(probably rules me out then -- SB)
see : www.punchandjudy.org
More details about the Punch Tarvern itself can be found in my Nightlife section.
Trocadero building houses different stuff, I remember two of them:
The first floor with the shops and the friendly supervisors who came up to me telling it was not allowed to take any pictures in the store, unless I bought anything? ok? here goes my old saying again: ?no pictures, no business? and off I went.
Shops! I must be an exceptional female as I really hate shopping and if I had the choice I would have whisked myself somewhere else in the greenery, but it was chilly, windy, dark clouded and raining, in one sentence: no weather for a walk in the park. In here it was dry at least.
A psychedelic automatic stairs: neon lights and glass gave it a tunnel vision; sucked me up completely and before I realised I was up the 2nd floor. All around me in the darkened room: the beeping, ringing and other undefined sounds; flickering lights of game machines, car simulators, soccer games, all hitting my iris without any mercy: money-eating machines, and money losing people, people grown one with the handle of the game machinery, body snatched and mind blown. All that came poured over me and I had only one thought and that was to find the way out!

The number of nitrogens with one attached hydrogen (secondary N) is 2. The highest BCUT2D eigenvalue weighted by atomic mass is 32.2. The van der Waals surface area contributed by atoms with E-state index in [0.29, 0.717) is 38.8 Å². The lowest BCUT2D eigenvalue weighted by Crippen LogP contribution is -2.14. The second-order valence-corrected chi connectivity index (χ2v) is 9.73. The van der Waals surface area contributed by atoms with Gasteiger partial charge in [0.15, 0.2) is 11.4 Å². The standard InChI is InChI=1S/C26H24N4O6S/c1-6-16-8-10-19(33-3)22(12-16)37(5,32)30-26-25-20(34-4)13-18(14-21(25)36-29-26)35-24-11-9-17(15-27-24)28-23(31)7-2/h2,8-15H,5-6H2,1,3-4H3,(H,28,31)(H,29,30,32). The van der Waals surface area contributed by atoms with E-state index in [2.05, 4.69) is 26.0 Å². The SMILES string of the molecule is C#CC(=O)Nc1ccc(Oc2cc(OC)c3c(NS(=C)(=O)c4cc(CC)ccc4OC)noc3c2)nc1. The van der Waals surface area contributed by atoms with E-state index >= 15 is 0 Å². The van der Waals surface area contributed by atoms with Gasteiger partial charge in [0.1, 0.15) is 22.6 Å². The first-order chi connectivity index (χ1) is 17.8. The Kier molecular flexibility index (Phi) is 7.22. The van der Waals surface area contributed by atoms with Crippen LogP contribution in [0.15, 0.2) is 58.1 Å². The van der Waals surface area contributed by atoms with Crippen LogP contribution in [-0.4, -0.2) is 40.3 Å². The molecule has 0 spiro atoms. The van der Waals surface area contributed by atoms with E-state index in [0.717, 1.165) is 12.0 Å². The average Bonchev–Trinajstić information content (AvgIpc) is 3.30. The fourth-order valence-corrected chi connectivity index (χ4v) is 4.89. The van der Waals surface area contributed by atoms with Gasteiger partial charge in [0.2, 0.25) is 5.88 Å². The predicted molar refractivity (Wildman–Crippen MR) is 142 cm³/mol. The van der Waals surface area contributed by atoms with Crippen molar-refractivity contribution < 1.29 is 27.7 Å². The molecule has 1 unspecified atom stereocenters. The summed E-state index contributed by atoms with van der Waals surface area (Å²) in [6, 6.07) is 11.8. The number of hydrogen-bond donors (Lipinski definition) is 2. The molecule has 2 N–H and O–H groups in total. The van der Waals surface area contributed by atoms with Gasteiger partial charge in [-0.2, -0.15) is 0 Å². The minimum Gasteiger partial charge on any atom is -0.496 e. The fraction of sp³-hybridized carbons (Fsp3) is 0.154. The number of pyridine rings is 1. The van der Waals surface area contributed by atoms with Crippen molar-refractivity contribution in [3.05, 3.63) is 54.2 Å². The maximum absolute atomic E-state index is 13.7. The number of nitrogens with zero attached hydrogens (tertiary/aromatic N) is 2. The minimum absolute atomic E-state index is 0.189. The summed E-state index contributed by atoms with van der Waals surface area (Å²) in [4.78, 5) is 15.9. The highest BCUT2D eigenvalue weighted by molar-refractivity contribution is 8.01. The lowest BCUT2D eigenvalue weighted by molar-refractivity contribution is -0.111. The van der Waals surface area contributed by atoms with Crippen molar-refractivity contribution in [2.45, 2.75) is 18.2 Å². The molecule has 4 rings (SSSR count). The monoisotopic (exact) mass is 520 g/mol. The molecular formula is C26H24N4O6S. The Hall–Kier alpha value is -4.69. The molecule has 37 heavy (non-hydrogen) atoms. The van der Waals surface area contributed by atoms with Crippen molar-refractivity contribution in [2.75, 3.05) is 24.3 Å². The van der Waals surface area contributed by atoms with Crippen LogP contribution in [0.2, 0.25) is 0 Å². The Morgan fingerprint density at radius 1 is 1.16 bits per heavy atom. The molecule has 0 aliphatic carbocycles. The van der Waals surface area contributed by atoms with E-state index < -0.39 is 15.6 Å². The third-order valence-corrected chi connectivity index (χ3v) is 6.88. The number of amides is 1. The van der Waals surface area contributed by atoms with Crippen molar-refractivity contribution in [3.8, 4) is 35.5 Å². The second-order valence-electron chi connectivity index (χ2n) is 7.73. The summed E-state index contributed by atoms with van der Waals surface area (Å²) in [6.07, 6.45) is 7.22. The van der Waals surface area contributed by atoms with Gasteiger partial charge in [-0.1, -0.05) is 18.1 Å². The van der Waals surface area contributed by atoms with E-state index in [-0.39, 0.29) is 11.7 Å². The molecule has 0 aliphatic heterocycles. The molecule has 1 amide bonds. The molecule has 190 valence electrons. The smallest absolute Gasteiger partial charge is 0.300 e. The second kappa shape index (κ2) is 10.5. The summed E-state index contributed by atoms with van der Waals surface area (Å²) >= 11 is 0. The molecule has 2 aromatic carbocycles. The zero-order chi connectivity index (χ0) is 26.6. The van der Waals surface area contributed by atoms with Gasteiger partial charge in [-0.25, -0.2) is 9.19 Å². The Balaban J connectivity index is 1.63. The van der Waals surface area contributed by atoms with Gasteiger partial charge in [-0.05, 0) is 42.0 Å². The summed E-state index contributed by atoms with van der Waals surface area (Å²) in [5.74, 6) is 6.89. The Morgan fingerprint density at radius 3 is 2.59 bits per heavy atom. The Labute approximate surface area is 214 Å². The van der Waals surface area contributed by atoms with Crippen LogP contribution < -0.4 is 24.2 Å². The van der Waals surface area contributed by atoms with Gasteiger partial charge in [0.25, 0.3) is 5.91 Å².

Can you imagine four of these floors of video games, each the size of a city block? That's exactly what you get when you visit Trocadero, London's modern nightmare game hall!
The way out was perfectly hidden. I realised I was not at second floor; the automatic staircase must have covered more floors! I walked around the whole level, searching for the one that ought to go down, but it just didn?t exist! I finally had to ask one of the dangerous looking ?men in black? and he pointed out that if I go around that corner and around that corner? ok? let?s try those 2 corners first?
Indeed, there were hidden metallic stairs covering half floors, so I had to search many around various corners, but after number two I got the hunch tracing them.